D. Griffin Jones, author at Cult of Mac

How to stop Siri from activating all the damn time

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An Apple Watch with Siri Activated and the caption:
Siri always interrupts at the wrong time.
Image: D. Griffin Jones/Cult of Mac

Ever since it was introduced in 2011, Apple’s Siri voice assistant can often drive you mad. As if Siri’s unhelpful answers were not irritating enough when you actually want them, Siri often interrupts a conversation, meeting or TV show when you haven’t asked for anything at all. How do you stop Siri from randomly activating?

How to keep your data private after Roe v. Wade reversal

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This detailed guide will help you keep your data on your device and your device only.
This detailed guide will help you keep your data on your device and your device only.
Image: D. Griffin Jones/Cult of Mac

In the aftermath of Roe v. Wade being overruled by the U.S. Supreme Court, and Facebook turning over a teenager’s private chats about her abortion to police, protecting your data is more urgent than ever.

Your iPhone and Apple Watch, and third-party apps you use on them, efficiently capture data that could be used against you at a later date by law enforcement. We’re talking things like location data, ovulation records, text messages and your web-browsing history.

Keeping all your data private after Roe v. Wade to avoid prosecution could prove highly important. Luckily, Apple gives you powerful controls over how and where your data is stored. You just might need to adjust certain settings for maximum privacy.

Read on to dive deep into data security recommendations for iPhone, Apple Watch, and Mac.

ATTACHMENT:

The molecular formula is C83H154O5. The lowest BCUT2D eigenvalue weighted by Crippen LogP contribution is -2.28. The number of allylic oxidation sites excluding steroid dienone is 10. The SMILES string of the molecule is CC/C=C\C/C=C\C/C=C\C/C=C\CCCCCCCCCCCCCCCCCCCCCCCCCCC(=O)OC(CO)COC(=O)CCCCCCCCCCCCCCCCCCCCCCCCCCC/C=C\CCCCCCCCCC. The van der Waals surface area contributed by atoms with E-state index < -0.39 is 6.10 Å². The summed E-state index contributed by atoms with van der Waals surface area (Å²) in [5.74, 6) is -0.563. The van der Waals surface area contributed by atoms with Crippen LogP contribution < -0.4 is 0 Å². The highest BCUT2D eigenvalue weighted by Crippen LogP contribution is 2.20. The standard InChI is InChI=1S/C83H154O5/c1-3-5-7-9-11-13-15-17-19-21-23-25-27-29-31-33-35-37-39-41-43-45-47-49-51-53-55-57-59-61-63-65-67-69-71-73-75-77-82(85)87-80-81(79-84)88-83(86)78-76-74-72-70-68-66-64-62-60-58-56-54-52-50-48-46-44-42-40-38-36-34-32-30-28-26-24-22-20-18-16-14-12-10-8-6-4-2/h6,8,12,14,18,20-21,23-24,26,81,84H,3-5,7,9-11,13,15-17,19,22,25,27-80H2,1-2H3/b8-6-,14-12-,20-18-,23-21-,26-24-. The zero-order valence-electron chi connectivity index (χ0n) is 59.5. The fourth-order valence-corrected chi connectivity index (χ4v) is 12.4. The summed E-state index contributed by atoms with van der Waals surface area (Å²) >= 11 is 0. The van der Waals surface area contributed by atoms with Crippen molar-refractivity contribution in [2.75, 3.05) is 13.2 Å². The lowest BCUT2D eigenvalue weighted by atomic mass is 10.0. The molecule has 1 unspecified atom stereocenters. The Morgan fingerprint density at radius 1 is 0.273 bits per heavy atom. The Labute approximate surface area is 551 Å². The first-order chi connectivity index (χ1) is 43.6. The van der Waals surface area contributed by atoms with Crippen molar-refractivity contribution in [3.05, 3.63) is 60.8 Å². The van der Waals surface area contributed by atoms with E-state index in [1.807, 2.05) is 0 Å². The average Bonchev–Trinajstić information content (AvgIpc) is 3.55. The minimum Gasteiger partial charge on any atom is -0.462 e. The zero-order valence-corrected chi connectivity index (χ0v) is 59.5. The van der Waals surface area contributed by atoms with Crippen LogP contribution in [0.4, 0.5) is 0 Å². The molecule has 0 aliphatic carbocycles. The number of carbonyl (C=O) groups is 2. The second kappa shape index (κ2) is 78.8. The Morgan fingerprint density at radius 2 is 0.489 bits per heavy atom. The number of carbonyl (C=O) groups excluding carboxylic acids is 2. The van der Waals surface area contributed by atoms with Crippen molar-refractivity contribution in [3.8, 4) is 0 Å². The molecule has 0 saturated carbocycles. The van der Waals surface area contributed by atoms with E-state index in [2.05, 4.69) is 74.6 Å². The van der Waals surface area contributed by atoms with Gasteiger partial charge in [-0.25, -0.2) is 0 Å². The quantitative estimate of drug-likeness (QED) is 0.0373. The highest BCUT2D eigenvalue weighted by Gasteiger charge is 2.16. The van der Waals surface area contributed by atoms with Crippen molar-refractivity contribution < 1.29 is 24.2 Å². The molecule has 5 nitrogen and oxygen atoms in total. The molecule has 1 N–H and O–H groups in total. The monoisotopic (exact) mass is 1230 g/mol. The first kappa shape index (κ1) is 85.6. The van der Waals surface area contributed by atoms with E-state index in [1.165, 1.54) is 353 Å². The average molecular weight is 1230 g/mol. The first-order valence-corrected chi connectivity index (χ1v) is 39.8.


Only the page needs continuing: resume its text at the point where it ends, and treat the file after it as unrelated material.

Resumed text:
Every new email trick in iOS 16 that you need to know

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Undo sending emails and schedule emails in advance.
Undo sending emails and schedule emails in advance.
Image: D. Griffin Jones/Cult of Mac

Email doesn’t often get new features. Sending an email still works basically the same as it has since the ’90s. But these days, people want modern features — like scheduling emails or undo send. In iOS 16, iPadOS 16 and macOS Ventura, Apple brings a bunch of new features to the stock Mail app for the first time.

You can quickly take back an email if you forget to include an attachment, or schedule an important email way in advance. You also can get smart reminders to read email later, or alerts to send a follow-up. If you catch a typo right after sending an email, or if you want to send an invoice on a specific day and time, both features will soon be available.

Read on to see how it all works.

The best keyboard Apple ever made, but smaller? [Review] ★★★★☆

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The Matias keyboard on my desk. The Mac sits on the mStand next to an Apple Cinema Display and Magic Trackpad.★★★★☆
The Matias keyboard is the spiritual successor to the greatest keyboard of all time, the Apple Extended Keyboard II.
Photo: D. Griffin Jones/Cult of Mac

In its entire 46-year history, Apple has made only one truly great keyboard: the Apple Extended Keyboard II. Dating from 1987, the Apple Extended Keyboard II has been dubbed “the greatest computer keyboard of all time.